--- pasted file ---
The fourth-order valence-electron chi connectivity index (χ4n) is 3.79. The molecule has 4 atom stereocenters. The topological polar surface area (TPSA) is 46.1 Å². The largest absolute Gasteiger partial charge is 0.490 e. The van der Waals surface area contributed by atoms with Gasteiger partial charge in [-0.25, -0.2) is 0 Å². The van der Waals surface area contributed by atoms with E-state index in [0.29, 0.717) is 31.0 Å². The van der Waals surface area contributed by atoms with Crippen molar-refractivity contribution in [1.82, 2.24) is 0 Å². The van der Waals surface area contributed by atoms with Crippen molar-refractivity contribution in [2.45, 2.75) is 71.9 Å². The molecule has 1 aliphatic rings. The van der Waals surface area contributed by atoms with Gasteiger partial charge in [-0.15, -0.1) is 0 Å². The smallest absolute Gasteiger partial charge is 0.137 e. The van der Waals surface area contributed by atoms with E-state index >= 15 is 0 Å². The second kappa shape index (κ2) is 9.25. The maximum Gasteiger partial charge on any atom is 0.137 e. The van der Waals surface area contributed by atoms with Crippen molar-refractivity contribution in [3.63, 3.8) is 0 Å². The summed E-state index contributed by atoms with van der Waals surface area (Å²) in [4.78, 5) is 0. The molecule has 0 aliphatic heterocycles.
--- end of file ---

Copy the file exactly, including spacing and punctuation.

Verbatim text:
The fourth-order valence-electron chi connectivity index (χ4n) is 3.79. The molecule has 4 atom stereocenters. The topological polar surface area (TPSA) is 46.1 Å². The largest absolute Gasteiger partial charge is 0.490 e. The van der Waals surface area contributed by atoms with Gasteiger partial charge in [-0.25, -0.2) is 0 Å². The van der Waals surface area contributed by atoms with E-state index in [0.29, 0.717) is 31.0 Å². The van der Waals surface area contributed by atoms with Crippen molar-refractivity contribution in [1.82, 2.24) is 0 Å². The van der Waals surface area contributed by atoms with Crippen molar-refractivity contribution in [2.45, 2.75) is 71.9 Å². The molecule has 1 aliphatic rings. The van der Waals surface area contributed by atoms with Gasteiger partial charge in [-0.15, -0.1) is 0 Å². The smallest absolute Gasteiger partial charge is 0.137 e. The van der Waals surface area contributed by atoms with E-state index >= 15 is 0 Å². The second kappa shape index (κ2) is 9.25. The maximum Gasteiger partial charge on any atom is 0.137 e. The van der Waals surface area contributed by atoms with Crippen molar-refractivity contribution in [3.63, 3.8) is 0 Å². The summed E-state index contributed by atoms with van der Waals surface area (Å²) in [4.78, 5) is 0. The molecule has 0 aliphatic heterocycles.